That is a 43% increase from the 1990 U.S. Census count of 1,008,769.
2,000,000 Latino Long Islanders by 2020?
Long Island's Latino population will likely grow to over 2 million by 2020--that is, if recent population growth rates continue.
Using this compound annual rate calculator and 'o6 and 1990 data, suggests an annual Long Island Latino population growth rate of 2.43%. Taking that rate and plugging it into this population calculator results in a 2020 Latino population of 2,023,216.
Here's what it looks like by year:
2006 - 1,445,646
2007 - 1,480,775
2008 - 1,516,758
2009 - 1,553,615
2010 - 1,591,368
2011 - 1,630,038
2012 - 1,669,648
2013 - 1,710,220
2014 - 1,751,779
2015 - 1,794,347
2016 - 1,837,949
2017 - 1,882,612
2018 - 1,928,359
2019 - 1,975,218
2020 - 2,023,216
New York's Latino population is heavily concentrated Downstate region--and its greatest density being in New York City. While geographic Long Island hosts two NYC counties (Queens and Kings) as well as Nassau and Suffolk, it's Latino population of 1.5 million represents 46% of the state's total. Assuming a continued growth rate of 2.43% per year, Long Island's Latino population will grow to over 2 million by 2020.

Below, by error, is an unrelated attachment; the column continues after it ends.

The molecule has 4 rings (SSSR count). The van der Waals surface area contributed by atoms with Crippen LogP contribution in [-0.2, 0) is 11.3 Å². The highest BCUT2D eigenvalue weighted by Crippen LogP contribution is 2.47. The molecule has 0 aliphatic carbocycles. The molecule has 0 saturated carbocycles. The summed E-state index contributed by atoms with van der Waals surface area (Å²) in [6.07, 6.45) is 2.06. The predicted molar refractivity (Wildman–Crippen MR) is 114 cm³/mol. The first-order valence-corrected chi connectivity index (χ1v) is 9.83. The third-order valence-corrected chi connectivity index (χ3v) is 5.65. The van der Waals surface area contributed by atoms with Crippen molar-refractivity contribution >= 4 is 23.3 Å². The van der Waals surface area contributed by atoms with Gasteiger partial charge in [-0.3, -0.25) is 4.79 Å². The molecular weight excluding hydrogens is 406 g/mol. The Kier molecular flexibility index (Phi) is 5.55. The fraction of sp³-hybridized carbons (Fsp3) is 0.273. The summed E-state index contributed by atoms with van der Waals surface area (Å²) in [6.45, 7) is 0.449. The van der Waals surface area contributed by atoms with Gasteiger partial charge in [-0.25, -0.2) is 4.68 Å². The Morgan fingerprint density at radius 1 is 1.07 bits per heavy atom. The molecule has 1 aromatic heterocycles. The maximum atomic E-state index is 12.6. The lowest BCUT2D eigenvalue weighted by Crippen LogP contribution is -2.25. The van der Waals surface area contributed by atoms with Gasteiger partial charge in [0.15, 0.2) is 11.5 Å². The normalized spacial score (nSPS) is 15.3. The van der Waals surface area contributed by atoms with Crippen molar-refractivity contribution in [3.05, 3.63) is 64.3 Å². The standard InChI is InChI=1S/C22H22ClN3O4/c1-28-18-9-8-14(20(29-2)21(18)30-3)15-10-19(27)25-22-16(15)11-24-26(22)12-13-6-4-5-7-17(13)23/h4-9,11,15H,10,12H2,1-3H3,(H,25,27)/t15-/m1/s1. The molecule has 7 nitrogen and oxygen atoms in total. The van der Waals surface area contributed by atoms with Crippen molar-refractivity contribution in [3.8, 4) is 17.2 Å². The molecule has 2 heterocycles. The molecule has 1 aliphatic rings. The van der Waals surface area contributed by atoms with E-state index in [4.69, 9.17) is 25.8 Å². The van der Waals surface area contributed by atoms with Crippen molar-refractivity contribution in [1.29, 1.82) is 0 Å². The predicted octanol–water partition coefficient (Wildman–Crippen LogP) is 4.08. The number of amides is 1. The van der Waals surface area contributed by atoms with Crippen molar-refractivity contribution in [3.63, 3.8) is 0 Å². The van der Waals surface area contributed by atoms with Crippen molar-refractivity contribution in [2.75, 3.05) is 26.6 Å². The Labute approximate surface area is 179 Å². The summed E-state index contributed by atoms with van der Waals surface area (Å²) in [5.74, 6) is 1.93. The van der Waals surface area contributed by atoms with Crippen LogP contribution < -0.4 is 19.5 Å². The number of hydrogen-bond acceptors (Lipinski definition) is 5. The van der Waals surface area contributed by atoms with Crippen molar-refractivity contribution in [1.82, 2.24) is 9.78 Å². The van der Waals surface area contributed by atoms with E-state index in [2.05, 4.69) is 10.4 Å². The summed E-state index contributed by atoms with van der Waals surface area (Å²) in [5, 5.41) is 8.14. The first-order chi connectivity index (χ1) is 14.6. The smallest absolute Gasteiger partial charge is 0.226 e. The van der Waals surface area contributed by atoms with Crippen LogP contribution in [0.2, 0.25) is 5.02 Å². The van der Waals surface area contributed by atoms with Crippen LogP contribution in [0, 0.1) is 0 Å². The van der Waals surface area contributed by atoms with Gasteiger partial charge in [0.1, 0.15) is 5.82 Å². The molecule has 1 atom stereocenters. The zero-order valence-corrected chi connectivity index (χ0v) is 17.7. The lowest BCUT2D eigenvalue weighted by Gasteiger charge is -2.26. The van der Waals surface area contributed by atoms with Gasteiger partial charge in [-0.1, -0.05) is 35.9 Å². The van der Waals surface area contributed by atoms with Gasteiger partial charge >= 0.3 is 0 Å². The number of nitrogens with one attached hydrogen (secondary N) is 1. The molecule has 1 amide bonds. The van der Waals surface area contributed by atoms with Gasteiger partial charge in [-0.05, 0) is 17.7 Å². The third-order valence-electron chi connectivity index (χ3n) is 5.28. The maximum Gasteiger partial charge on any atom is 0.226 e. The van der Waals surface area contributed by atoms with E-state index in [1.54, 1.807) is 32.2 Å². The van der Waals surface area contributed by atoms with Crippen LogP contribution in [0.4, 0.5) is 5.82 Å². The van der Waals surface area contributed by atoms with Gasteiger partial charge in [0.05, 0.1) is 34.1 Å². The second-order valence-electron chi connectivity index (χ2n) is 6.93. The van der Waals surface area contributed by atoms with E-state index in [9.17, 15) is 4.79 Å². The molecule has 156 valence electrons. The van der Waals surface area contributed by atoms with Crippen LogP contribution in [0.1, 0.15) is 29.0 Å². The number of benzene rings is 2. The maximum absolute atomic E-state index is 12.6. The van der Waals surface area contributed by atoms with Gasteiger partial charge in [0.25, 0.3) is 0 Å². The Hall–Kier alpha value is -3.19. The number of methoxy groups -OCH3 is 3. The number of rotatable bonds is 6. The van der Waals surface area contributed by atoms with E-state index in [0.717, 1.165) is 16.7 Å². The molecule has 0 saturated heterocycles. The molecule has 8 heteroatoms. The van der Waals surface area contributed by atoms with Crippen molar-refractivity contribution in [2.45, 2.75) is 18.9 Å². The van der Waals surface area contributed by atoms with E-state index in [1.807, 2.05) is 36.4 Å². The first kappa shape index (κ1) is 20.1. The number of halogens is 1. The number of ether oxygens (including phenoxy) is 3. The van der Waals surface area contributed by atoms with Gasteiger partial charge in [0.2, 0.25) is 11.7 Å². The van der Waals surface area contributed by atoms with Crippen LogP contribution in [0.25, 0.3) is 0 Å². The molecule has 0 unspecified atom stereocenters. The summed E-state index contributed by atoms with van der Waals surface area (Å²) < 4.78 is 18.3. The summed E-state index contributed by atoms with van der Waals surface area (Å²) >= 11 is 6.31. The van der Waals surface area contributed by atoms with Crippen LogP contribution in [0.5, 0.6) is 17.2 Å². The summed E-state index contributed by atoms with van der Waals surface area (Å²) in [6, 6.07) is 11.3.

Two million Latinos are a lot of people, representing significant purchasing power and a potent political bloq, themes Latino Long Island will address over time.
However, the broader point is that irrespective of the tenor of the times, Latinos are a major presence on Long Island now--and the group's impact will grow and deepen over time. There are amazingly talented Latinos contributing to the growth and success of Long Island now--and many young people who'll shine in due time. Latinos are a hardy people with a hope and belief in a better tomorrow.
We should know and celebrate who we are today--as we move confidently in shaping the Long Island of tomorrow.
US Census: New York County Selection Map
New York State population
Queens County population
Kings County population
Suffolk County population
Nassau County population
Room for Growth: LI's Changing Economy